There is absolutely nothing in the record to support plaintiff's original contention (made by counsel at a pre-trial conference) that Tolbert had to promise to fire Kantha in order to get her job as Acting Commissioner of the Division. Moreover, there is no evidence in the record before me that anyone in State Operations told Tolbert to fire plaintiff (which may be why none of the "Doe" defendants has yet been named and served). The only evidence plaintiff offers to support this contention is evidence suggesting that Tolbert did not have the authority to terminate her without input from State Operations. Kantha testified, for example, that Tolbert told plaintiff that she needed approval from the Governor's office to fire anyone.

This evidence is not sufficient to defeat Tolbert's motion for summary judgment. "It is well settled in this Circuit that `personal involvement of defendants in alleged constitutional deprivations is a prerequisite to an award of damages under § 1983.'" Provost v. City of Newburgh, 262 F.3d 146, 154 (2d Cir. 2001) (internal citations omitted). One way of demonstrating "personal involvement" is by showing that Tolbert personally participated in the alleged constitutional violation with knowledge of the facts that rendered the conduct illegal. Id. at 155.

Tolbert certainly "participated" in the alleged misconduct, in that she fired Kantha. And Tolbert also acknowledged that Kantha openly expressed her unhappiness with Blue — as she put it, "There was no secret within the agency that Commissioner Kantha was upset with Commissioner Blue." [Nicaj Aff. Ex. 6, at 224-25]. Indeed, Kantha told Tolbert that she intended to write memos to Albany about Blue. Id. But there is not a scintilla of evidence in the record that Tolbert knew that someone in State Operations wanted her to fire plaintiff because of her allegations that Blue discriminated against women employees at the Division. Plaintiff's allegations to that effect are completely speculative and do not establish a genuine issue of material fact.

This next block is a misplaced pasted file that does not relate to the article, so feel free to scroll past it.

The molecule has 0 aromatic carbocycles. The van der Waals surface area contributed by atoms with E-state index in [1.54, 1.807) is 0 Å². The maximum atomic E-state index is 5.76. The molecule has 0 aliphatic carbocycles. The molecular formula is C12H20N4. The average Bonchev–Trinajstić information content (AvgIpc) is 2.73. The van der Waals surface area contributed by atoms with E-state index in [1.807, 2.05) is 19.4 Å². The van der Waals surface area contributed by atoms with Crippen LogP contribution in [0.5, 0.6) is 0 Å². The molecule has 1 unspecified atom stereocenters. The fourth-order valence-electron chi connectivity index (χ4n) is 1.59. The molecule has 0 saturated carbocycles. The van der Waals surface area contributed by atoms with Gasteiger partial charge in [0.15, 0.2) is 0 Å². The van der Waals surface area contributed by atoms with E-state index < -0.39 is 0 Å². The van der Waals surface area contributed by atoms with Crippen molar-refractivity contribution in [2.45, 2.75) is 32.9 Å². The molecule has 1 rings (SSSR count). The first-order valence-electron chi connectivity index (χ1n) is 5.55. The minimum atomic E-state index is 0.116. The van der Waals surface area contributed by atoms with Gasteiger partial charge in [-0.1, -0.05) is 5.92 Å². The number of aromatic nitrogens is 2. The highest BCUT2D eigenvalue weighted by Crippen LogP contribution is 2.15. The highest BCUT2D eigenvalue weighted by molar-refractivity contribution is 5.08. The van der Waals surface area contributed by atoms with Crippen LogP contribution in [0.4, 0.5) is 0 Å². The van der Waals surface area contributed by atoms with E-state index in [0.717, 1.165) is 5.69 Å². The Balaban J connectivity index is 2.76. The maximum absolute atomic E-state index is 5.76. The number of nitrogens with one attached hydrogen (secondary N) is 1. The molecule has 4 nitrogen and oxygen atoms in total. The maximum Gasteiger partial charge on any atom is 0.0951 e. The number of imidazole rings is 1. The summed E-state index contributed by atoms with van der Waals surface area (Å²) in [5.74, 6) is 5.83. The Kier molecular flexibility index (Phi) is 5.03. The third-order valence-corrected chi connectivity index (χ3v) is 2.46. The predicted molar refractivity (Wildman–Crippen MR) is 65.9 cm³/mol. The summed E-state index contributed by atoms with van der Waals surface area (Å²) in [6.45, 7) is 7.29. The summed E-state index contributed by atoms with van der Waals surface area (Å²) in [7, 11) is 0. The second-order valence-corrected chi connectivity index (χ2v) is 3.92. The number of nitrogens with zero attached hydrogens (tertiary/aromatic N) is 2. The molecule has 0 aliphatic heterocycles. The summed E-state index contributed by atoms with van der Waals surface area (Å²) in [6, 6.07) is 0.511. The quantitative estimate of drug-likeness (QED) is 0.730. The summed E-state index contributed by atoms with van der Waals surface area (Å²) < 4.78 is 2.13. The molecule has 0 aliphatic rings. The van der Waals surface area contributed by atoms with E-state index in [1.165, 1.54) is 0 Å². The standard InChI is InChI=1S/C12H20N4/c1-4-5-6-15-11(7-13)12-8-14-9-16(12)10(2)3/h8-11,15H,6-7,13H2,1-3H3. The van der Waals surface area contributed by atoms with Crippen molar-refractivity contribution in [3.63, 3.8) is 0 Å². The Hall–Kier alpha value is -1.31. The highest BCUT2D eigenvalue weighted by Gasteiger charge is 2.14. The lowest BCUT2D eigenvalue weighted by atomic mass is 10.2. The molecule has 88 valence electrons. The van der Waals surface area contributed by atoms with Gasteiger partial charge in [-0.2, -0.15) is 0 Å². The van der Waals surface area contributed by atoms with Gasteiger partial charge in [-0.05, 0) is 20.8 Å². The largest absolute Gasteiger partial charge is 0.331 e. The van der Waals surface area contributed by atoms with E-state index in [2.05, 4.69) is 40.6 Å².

As a result, the evidence before the court is insufficient to send plaintiff's retaliation claim against Tolbert to a jury.

4. Pickering Balancing Test

In Pickering v. Bd. of Educ., 391 U.S. 563, 88 S.Ct. 1731, 20 L.Ed.2d 811 (1968), the Supreme Court established a balancing test for determining when a public employer may discipline an employee for exercising the right to free expression. The Pickering test requires a balancing of the employee's First Amendment right to free expression against a public employer's interest in providing "effective and efficient" public services. Lewis v. Cowen, 165 F.3d at 162. And "it is the court's task to apply the [balancing test] to the facts." Id. at 164 (quoting Waters v. Churchill, 511 U.S. 661, 668, 114 S.Ct. 1878, 128 L.Ed.2d 686 (1994)) (internal quotation marks omitted).

In weighing the employer's interest, a court must consider at least three factors. First, a court must determine "whether the statement sought to be protected `impairs discipline by superiors or harmony among co-workers, has a detrimental impact on close working relationships . . . or impedes the performance of the speaker's duties or interferes with the regular operation of the enterprise." Id. (quoting Rankin v. McPherson, 483 U.S. 378, 388, 107 S.Ct. 2891, 97 L.Ed.2d 315 (1987)). Second, the manner, time, and place in which the speech occurs is important. "For example, the Pickering balance is more likely to favor the government when an employee directly confronts his supervisor with objectionable language than when an employee engages in equivalent speech on his own time and not in front of co-workers." Id. (citing Connick, 461 U.S. at 152-53 n. 13, 103 S.Ct. 1684). Third, a court must consider the nature of the employee's responsibilities. "[T]he more the employee's job required confidentiality, policymaking, or public contact, the greater the state's interest in firing her for expression that offends her employer." McEvoy v. Spencer, 124 F.3d 92, 103 (2d Cir. 1997), quoted in Lewis v. Cowen, 165 F.3d at 162.

In weighing an employee's speech, a court must look to its content — "[t]he more the employee's speech touches on matters of significant public concern, the greater the level of disruption to the government that must be shown." Id. Overall, the government bears the burden of demonstrating that the speech threatens to interfere with government operations. Mandell, 316 F.3d at 384-85.